• Join over 1.2 million students every month
  • Accelerate your learning by 29%
  • Unlimited access from just £6.99 per month

To Kill A Mockingbird

Extracts from this document...

Introduction

To Kill A Mockingbird "To Kill A Mockingbird" by Harper Lee is a novel, which deals with many social issues. The most prominent of these is prejudice. The main incident in the novel, which focuses on prejudice, is the trial in which a black man is wrongly accused, charged and convicted. Other themes, which are identified, are, class division in society, which is shown both with the black community and also by the way the Ewells are treated. Poverty is also shown, with the Ewells as well as the Cunninghams, most of the coloured community and even in some ways, Scout and her family. One way that poverty is shown is when Mr Cunningham has to pay Atticus for his work by giving them wood and the produce of his hunting trips. Another theme brought into the novel was loneliness, which is shown mostly by Mayella Ewell. Courage is shown by Atticus when he shoots the "mad dog" and this courage is also show by Mrs Dubose when she makes herself stop the medication to prove something to herself. ...read more.

Middle

We can see very clearly that the children have a very coloured view compared to the people who surround them, they are innocent to the prejudice that is apparent all around. This is largely due to the way that Atticus has tried to bring them up, he believes in trying to make them good people, also due to Atticus, Calpurnia has a large input into the upbringing of the children, this was very unusual for this period of time, as usually the coloured maids had absolutely no say as to the discipline of the children in their charge, but Atticus trusted Calpurnia and allowed her to stand in as a surrogate mother to the children after the death of their mother. There are many strong and prominent characters in this story. Scout, our narrator throughout the novel is one of these, as is her brother Jem. We watch as these two children mature and slowly begin to understand the world around them, more so with Jem, we begin to see great maturity, he also begins ...read more.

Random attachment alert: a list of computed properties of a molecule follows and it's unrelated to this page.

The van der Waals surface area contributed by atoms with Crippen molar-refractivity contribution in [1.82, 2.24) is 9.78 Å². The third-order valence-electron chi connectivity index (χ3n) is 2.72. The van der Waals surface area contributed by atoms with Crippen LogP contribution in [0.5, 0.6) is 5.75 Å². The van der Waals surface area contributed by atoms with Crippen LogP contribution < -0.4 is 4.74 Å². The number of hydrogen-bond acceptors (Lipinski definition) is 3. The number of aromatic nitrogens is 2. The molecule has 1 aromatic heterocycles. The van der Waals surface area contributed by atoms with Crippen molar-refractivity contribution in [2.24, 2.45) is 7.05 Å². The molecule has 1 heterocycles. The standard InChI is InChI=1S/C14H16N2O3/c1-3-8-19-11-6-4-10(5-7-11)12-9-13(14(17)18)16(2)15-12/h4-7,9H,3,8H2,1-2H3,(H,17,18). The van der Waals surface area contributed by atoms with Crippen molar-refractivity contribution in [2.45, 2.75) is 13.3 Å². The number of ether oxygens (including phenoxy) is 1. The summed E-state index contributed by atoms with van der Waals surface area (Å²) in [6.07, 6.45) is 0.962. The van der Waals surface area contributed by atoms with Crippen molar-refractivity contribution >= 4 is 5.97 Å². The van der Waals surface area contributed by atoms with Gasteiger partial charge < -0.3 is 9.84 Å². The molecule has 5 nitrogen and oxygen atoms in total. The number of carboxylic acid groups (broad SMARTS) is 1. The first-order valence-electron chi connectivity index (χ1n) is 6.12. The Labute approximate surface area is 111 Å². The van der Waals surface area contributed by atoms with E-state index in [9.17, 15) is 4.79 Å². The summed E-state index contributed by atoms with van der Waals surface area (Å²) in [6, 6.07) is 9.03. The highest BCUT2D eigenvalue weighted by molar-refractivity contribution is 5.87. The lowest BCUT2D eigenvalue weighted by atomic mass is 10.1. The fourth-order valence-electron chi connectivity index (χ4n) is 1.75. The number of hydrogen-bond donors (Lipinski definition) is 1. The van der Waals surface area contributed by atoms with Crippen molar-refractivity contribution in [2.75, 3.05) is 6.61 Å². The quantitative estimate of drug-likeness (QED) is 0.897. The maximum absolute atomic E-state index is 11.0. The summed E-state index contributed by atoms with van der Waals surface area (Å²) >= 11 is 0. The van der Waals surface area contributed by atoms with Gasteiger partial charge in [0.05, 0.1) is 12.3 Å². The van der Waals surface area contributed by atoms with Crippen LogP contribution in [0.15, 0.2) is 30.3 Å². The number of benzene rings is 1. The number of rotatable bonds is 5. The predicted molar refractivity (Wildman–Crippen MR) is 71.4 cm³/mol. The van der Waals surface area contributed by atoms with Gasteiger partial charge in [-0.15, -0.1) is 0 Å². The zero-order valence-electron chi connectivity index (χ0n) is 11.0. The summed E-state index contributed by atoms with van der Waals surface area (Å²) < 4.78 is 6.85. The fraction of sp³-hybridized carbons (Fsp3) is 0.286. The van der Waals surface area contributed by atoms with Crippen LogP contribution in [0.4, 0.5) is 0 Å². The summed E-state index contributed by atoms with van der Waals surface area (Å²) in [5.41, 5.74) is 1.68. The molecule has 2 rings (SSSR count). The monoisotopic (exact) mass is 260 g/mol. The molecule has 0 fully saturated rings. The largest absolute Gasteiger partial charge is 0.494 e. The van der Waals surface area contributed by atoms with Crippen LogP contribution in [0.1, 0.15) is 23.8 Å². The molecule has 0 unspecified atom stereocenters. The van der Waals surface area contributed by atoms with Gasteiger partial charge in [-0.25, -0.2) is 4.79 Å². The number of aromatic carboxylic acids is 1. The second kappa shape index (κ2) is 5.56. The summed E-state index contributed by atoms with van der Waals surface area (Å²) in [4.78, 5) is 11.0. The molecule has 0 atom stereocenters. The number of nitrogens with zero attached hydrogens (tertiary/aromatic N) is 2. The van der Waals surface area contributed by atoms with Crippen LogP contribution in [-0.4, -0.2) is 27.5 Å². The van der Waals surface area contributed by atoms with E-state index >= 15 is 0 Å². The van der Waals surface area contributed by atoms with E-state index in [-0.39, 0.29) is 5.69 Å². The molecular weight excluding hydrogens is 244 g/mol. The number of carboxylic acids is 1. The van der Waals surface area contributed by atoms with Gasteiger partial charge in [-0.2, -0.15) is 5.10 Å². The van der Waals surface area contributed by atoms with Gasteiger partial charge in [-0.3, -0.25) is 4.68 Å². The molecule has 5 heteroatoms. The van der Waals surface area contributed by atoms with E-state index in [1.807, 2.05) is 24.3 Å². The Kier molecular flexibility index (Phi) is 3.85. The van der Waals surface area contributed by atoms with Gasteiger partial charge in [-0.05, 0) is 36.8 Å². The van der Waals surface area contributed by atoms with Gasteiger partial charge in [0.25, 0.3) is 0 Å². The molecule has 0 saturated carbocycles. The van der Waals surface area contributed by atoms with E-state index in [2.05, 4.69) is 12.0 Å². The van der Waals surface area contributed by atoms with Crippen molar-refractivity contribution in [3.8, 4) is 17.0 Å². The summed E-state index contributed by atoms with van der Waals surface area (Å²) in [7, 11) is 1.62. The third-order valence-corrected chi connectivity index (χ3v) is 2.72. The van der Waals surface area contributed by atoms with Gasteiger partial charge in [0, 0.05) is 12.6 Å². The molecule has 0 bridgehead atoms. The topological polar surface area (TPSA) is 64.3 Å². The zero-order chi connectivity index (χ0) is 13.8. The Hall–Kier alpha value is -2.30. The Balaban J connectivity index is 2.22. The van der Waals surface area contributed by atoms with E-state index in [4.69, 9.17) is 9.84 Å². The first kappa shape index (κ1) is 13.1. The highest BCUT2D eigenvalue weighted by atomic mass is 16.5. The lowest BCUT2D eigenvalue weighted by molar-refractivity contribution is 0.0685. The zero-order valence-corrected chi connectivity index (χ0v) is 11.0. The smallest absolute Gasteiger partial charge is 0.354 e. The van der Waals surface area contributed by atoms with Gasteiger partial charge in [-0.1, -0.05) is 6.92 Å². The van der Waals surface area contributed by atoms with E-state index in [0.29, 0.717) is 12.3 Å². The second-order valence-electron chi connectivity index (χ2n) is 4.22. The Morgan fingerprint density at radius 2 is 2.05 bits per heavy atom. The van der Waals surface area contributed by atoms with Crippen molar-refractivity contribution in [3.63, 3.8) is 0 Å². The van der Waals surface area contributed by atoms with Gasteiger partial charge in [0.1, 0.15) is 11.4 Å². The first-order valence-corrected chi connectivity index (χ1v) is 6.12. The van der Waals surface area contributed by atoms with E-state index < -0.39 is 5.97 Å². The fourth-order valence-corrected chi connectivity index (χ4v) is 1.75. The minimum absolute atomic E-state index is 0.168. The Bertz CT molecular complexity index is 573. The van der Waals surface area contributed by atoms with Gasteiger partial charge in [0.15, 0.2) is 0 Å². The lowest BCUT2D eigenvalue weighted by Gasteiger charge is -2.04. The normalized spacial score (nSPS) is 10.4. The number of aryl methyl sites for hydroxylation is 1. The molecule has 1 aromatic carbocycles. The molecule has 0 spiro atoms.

Conclusion

Yet another less obvious mockingbird is Mrs Dubose, who battles with her addiction to prove something to herself, this makes it difficult for those around her to understand her, and most of the town either fears or dislikes her. There is a very effective narrative technique used I think that the initial statement of prejudice being a main theme throughout has been proved. We have seen that if something is different and so not understood people use this as an excuse to alienate and cause hurt. This as we can see has been done on a large scale with the coloured people but also on a smaller scale with the Ewells and Boo Radely. The theme of prejudice is basically what the whole novel is based around. It deals with it in many different forms, with the most prominent being Racism, which is shown to a great extent by the treatment of Tom Robinson. ...read more.

The above preview is unformatted text